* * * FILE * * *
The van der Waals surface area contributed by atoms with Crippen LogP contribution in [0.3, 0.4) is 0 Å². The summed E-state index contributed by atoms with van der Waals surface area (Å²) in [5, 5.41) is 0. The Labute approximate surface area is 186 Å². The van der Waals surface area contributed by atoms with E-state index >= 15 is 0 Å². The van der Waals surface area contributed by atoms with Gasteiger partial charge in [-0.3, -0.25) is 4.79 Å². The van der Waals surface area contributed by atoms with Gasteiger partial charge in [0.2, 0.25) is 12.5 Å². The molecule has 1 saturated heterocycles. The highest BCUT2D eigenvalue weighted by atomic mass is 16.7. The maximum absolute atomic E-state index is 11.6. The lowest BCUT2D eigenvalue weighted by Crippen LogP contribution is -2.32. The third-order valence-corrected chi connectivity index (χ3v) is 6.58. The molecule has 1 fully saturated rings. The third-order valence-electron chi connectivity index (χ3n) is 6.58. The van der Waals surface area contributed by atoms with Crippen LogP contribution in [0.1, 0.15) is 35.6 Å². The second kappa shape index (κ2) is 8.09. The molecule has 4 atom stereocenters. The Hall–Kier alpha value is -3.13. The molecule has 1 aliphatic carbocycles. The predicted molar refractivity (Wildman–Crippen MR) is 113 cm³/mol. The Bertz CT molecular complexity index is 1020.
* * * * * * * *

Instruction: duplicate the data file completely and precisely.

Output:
The van der Waals surface area contributed by atoms with Crippen LogP contribution in [0.3, 0.4) is 0 Å². The summed E-state index contributed by atoms with van der Waals surface area (Å²) in [5, 5.41) is 0. The Labute approximate surface area is 186 Å². The van der Waals surface area contributed by atoms with E-state index >= 15 is 0 Å². The van der Waals surface area contributed by atoms with Gasteiger partial charge in [-0.3, -0.25) is 4.79 Å². The van der Waals surface area contributed by atoms with Gasteiger partial charge in [0.2, 0.25) is 12.5 Å². The molecule has 1 saturated heterocycles. The highest BCUT2D eigenvalue weighted by atomic mass is 16.7. The maximum absolute atomic E-state index is 11.6. The lowest BCUT2D eigenvalue weighted by Crippen LogP contribution is -2.32. The third-order valence-corrected chi connectivity index (χ3v) is 6.58. The molecule has 1 fully saturated rings. The third-order valence-electron chi connectivity index (χ3n) is 6.58. The van der Waals surface area contributed by atoms with Crippen LogP contribution in [0.1, 0.15) is 35.6 Å². The second kappa shape index (κ2) is 8.09. The molecule has 4 atom stereocenters. The Hall–Kier alpha value is -3.13. The molecule has 1 aliphatic carbocycles. The predicted molar refractivity (Wildman–Crippen MR) is 113 cm³/mol. The Bertz CT molecular complexity index is 1020.